‘Racist And Disturbing’ Black Rag Dolls Designed To Be Abused Get Pulled From Shelves

Over 1,000 black rag dolls featuring instructions on how to abuse them were removed from three One Dollar Zone stores in Bayonne, New Jersey after being called racist and harmful to African Americans.

The dolls, called “Feel Better Dolls,” are made of black fabric and have hair made of red, green, yellow, and black yarn. They also “feature large white eyes and a white smile [which] quickly sparked allegations of blackface imagery” noted CBS New York News. A patch is sewn onto the dolls’ stomachs, reading:

“Whenever things don’t go well, and you want to hit the wall and yell, heres a little ‘feel better doll’ that you just will not do without. Just grab it firmly by the legs and find a wall to slam the doll, and as you whack the ‘feel good doll’ do not forget to yell I FEEL GOOD I FEEL GOOD.”

State Assemblywoman Angela McKnight called the dolls “offensive” and “inappropriate” after seeing a post on social media.

“Racism has no place in the world and I will not tolerate it, especially not in this district,” McKnight wrote on social media.

“When I saw the doll in person, I cringed and was truly disheartened by the thought of a black child being beaten by another child or an adult for pure pleasure. To have a product depict or teach children that it is OK to hit another child, regardless of race, in order to feel good is sick. Dolls should be a symbol of love, care and affection.”

Bayonne Mayor Jimmy Davis agreed, saying the dolls “can certainly be considered racist” and were “insensitive” in a Facebook post.

The dolls were manufactured by the Harvey Hutter Company, which is no longer in business.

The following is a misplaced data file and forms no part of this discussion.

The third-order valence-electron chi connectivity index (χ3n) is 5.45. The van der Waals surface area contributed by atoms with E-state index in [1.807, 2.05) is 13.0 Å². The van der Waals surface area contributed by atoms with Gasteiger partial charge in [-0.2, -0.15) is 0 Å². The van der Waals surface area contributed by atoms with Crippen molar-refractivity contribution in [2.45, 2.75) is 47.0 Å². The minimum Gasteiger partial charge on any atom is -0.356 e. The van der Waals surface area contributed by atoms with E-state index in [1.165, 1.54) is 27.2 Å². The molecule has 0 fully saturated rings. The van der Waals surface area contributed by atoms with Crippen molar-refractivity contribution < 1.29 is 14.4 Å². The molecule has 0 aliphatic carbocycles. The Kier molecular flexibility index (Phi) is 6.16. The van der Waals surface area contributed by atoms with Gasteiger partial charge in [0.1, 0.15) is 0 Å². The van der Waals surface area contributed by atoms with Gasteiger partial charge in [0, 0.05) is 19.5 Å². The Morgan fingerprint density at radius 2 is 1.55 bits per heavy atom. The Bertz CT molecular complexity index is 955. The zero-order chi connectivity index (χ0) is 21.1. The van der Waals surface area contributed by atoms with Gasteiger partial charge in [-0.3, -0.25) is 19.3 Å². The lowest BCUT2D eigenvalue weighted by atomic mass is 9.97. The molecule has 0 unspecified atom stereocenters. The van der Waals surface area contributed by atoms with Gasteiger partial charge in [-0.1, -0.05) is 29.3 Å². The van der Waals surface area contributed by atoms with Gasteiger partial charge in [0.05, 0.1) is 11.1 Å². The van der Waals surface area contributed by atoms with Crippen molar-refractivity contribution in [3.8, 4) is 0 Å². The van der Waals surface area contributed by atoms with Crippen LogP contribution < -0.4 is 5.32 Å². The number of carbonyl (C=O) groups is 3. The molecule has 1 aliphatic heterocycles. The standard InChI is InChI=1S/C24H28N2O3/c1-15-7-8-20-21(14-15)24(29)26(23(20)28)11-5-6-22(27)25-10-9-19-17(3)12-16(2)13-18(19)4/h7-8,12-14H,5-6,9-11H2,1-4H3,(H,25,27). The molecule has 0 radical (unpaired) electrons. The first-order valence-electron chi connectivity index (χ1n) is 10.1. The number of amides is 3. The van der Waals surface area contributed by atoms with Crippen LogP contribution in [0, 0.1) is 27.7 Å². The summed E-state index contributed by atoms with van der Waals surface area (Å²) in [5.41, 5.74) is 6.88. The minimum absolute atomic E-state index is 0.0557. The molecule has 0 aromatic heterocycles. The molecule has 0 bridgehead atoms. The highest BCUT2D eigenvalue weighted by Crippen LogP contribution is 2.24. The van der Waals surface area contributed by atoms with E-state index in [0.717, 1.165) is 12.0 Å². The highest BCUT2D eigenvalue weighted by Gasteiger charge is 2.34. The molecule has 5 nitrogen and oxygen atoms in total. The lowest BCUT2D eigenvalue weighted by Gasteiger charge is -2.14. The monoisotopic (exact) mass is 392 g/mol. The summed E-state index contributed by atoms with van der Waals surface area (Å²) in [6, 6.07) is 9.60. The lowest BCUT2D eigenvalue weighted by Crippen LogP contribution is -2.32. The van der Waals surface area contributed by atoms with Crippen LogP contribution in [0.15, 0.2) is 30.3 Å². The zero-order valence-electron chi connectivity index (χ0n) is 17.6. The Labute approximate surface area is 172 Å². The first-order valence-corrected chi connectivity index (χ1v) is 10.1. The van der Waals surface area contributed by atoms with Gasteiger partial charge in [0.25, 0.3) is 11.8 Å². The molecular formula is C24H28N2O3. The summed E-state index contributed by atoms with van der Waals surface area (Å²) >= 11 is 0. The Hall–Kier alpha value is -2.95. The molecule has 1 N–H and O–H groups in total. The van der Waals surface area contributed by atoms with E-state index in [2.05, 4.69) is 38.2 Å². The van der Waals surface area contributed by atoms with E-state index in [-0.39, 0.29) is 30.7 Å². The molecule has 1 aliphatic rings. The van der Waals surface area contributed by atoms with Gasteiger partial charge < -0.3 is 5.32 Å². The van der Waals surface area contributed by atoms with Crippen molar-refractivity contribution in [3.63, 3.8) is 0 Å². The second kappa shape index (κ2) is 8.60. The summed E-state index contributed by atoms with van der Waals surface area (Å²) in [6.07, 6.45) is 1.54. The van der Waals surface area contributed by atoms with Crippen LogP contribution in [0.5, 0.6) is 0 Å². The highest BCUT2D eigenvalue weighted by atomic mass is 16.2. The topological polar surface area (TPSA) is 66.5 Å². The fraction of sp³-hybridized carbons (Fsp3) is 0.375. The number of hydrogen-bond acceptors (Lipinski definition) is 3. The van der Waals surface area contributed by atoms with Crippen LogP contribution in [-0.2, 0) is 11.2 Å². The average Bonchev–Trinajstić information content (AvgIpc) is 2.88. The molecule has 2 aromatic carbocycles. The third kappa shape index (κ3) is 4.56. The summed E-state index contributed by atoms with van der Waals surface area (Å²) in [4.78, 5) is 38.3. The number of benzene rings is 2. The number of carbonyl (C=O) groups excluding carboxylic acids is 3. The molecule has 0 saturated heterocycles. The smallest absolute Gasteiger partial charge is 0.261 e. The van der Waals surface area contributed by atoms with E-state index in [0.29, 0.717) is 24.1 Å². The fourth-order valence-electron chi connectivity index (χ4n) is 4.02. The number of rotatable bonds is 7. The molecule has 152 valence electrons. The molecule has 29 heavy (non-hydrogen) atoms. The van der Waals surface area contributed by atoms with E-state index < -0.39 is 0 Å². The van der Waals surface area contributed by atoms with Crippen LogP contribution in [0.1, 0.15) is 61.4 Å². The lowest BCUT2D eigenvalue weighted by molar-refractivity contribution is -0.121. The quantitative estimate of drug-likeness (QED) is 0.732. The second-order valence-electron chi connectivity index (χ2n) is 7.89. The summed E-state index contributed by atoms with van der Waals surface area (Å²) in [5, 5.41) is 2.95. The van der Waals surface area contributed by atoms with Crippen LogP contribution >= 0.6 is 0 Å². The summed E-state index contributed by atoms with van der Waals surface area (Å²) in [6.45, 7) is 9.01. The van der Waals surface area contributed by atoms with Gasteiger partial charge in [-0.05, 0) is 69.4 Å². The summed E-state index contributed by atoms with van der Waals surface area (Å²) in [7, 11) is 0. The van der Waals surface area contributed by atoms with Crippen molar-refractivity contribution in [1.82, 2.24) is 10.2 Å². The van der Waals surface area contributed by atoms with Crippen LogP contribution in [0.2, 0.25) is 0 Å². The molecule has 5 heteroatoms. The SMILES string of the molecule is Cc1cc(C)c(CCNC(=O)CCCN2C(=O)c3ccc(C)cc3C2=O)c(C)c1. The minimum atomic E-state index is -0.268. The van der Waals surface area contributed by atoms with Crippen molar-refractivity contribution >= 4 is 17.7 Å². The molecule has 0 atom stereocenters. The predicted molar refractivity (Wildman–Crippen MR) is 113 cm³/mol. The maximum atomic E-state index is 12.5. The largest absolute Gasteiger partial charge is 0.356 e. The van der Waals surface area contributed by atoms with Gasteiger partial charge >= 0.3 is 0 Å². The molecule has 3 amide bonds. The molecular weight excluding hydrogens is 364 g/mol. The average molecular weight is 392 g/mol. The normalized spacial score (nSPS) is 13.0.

One Dollar Zone President Ricky Shah said he was sorry for the incident. The company immediately pulled the dolls from the shelves. According to Shah, the dolls were part of an assorted purchase that was not carefully vetted before distribution.

“This somehow slipped through the cracks,” he said.

Some social media users pointed out that this doll is a rip off of “Dammit Dolls,” which have a similar purpose but are specifically made for adults and either come in patterns or resemble famous, easily identifiable people (check out The President Doll).

Other users also noted that the “Feel Better Dolls” came in two other colors — green and yellow — as if that made the black doll’s appearance less problematic.

As The Root pointed out, the history of black dolls in America is less than ideal. In the early 1940s, Dr. Kenneth Clark and Dr. Mamie Clark’s “doll experiments” helped establish that black children were suffering from internalized racism and low self-esteem. And let’s not forget the popularity of offensive blackface minstrel figures, such as mammy dolls, in American culture.

Let’s do better, people.